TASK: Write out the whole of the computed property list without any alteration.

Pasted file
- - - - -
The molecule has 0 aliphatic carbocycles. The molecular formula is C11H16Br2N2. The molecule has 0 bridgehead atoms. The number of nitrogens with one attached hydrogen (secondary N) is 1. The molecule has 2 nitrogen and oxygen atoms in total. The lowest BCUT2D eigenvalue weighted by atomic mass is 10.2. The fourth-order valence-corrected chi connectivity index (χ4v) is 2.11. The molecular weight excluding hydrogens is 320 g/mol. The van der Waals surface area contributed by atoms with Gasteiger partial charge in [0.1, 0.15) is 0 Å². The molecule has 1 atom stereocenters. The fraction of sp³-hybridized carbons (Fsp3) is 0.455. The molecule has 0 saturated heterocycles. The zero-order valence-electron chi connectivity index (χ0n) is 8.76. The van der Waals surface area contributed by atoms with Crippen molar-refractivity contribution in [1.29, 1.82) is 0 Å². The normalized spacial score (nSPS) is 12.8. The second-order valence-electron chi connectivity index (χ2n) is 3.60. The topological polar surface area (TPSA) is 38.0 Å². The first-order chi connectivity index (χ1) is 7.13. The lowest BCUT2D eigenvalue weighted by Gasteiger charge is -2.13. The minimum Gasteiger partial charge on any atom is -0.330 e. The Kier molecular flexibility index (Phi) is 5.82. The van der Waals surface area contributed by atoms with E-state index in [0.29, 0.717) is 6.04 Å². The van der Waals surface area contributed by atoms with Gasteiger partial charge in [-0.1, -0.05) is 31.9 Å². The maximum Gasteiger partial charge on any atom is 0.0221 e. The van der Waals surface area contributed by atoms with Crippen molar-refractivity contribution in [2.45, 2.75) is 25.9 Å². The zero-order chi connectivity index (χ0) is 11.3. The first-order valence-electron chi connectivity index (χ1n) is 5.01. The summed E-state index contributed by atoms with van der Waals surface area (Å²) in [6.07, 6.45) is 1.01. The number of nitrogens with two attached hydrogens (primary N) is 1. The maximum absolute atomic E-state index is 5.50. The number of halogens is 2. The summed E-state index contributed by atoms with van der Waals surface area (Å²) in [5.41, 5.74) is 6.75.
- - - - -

The molecule has 0 aliphatic carbocycles. The molecular formula is C11H16Br2N2. The molecule has 0 bridgehead atoms. The number of nitrogens with one attached hydrogen (secondary N) is 1. The molecule has 2 nitrogen and oxygen atoms in total. The lowest BCUT2D eigenvalue weighted by atomic mass is 10.2. The fourth-order valence-corrected chi connectivity index (χ4v) is 2.11. The molecular weight excluding hydrogens is 320 g/mol. The van der Waals surface area contributed by atoms with Gasteiger partial charge in [0.1, 0.15) is 0 Å². The molecule has 1 atom stereocenters. The fraction of sp³-hybridized carbons (Fsp3) is 0.455. The molecule has 0 saturated heterocycles. The zero-order valence-electron chi connectivity index (χ0n) is 8.76. The van der Waals surface area contributed by atoms with Crippen molar-refractivity contribution in [1.29, 1.82) is 0 Å². The normalized spacial score (nSPS) is 12.8. The second-order valence-electron chi connectivity index (χ2n) is 3.60. The topological polar surface area (TPSA) is 38.0 Å². The first-order chi connectivity index (χ1) is 7.13. The lowest BCUT2D eigenvalue weighted by Gasteiger charge is -2.13. The minimum Gasteiger partial charge on any atom is -0.330 e. The Kier molecular flexibility index (Phi) is 5.82. The van der Waals surface area contributed by atoms with E-state index in [0.29, 0.717) is 6.04 Å². The van der Waals surface area contributed by atoms with Gasteiger partial charge in [-0.1, -0.05) is 31.9 Å². The maximum Gasteiger partial charge on any atom is 0.0221 e. The van der Waals surface area contributed by atoms with Crippen molar-refractivity contribution in [2.45, 2.75) is 25.9 Å². The zero-order chi connectivity index (χ0) is 11.3. The first-order valence-electron chi connectivity index (χ1n) is 5.01. The summed E-state index contributed by atoms with van der Waals surface area (Å²) in [6.07, 6.45) is 1.01. The number of nitrogens with two attached hydrogens (primary N) is 1. The maximum absolute atomic E-state index is 5.50. The number of halogens is 2. The summed E-state index contributed by atoms with van der Waals surface area (Å²) in [5.41, 5.74) is 6.75.